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Justine Hill makes it easier for patients to participate in clinical trials

Seeing and communicating to individual needs is crucial in patient centricity. Meet Justine Hill, the capable research coordinator at British Research Panel. She is easing the journey into trials for patients.

“I’m really enjoying the work. I’ve been talking to many people who are really motivated to join trials,” says Justine Hill.

Working primarily with the members of the British Research Panel, Justine Hill uses her extensive knowledge of what works for patients that are eager to enter  trials. She gets to know them through her contact with them before and after trials.

One of the things she has been made acutely aware of is how seemingly difficult it is for many patients to enter clinical trials. Through the panel, Justine Hill is part of a change that makes this better.

“Most new members have no idea how to access trials themselves, and the British Research Panel makes it so much easier for them to join. Furthermore they like the feedback that they get from us and how the panel works. It all makes my job easier. As a research coordinator, I like this approach both on my behalf and the patients,” Justine says, pointing out one of the differences between British Research Panel and others:

“Here in the UK patients are often asked to fill out all sorts of information and often they don’t hear anything again,” she explains.

Listening to patients is key

Recently Justine Hill has been looking for patients with moderate to severe eczema for a clinical trial. No matter the diagnosis, she makes sure that speaking with possible candidates is always thorough and empathic experience.

“I make contact by phone, when a trial becomes available for their condition here in the UK. My chat with them is the first step in finding out if they are suitable for the trial. Is the research in their area or are they willing to travel? I do a pre-screen, ask questions about their condition, if they are on medications? All to find out if they have what the researchers are looking for in a particular clinical trial. Then the site staff decides,” Justine explains.

This is the part of the job Justine really enjoys. Taking each patient seriously is the heart of patient centricity.

“I get to hear all their stories and have a conversation, which is a real privilege. I hear how their daily life is affected by their diagnosis. Most hope to take part in a trial for better treatments,” says Justine.

This time the response from members wanting to participate in the eczema trial took her back a bit:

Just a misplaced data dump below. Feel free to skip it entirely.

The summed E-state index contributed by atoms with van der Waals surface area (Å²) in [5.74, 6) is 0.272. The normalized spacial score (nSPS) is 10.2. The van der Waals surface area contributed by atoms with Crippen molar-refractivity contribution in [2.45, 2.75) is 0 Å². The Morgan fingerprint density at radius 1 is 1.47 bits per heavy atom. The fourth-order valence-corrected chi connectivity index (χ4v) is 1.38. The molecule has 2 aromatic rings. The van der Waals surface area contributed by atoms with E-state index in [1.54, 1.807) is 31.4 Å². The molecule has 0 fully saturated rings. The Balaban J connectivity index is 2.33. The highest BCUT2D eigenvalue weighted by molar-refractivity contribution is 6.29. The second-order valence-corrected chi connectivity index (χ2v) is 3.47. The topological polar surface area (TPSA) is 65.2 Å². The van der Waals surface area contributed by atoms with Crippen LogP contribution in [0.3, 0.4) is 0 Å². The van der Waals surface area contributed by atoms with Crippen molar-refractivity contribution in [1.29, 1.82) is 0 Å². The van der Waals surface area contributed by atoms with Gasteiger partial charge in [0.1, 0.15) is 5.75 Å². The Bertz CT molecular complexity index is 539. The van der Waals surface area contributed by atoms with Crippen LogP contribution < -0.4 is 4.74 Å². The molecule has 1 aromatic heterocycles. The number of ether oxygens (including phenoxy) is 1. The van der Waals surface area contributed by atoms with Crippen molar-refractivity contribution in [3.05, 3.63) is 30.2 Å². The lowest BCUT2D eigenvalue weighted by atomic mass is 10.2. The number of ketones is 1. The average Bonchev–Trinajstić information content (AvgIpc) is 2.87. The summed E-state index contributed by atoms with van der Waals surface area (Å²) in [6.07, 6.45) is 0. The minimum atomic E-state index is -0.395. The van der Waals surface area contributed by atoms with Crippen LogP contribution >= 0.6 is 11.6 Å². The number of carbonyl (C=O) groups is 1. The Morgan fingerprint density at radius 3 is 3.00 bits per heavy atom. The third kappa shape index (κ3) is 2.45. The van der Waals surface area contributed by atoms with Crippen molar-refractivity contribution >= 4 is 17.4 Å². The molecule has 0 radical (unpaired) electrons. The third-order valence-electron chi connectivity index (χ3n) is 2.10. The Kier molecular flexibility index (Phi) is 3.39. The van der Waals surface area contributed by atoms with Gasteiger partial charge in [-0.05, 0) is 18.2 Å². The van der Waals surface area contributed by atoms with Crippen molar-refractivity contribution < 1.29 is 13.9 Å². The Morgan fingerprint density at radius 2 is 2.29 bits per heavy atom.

“I was quite surprised. But it was a pleasant surprise. There was such a need for this trial,” she says.

In any trial, a lot of factors have to align just right in order for it to go forward and unfortunately, the clinical trial had to move ahead without the members referred. For Justine, that meant using all of her communicative talents.

“Obviously, a lot of my work is about managing expectations. But patients still appreciate the feedback and being followed by us, and appreciate that they might be contacted for a new trial. Even when we can’t offer participation, they are very positive and understanding, and one of the reasons is that our communication is clear and understandable,”Justine Hill explains.

Trials give people hope

Her previous experience includes working for UK research networks, recruiting to trials as a nurse and as manager deploying nurses to sites with a shortage of resource.

Justine Hill has often been reaching out to rare disease patients hoping for new trials. Often their condition is so rare that there may be only a few patients in the UK. Another fact that she has faced throughout her career is how patients are often treated differently, not patient centric:

“The treatment in the UK is very dependent on where you live, it varies a lot, and this has been an eye opener to me. It’s been very interesting to get to know more about this aspect of the lives of patients. I think it’s incredible how they cope through it all,” Justine says.

She is certain that the need for bringing people closer to clinical trials grows and is vital for both science and patients.

“The trials give people hope, because they get looked at and are monitored, and patients feel that they have the possibility to contribute,”says Justine Hill, adding that she wants to keep up her good work for patients in the years to come.

“I really feel that I’ve got the best job in the world!”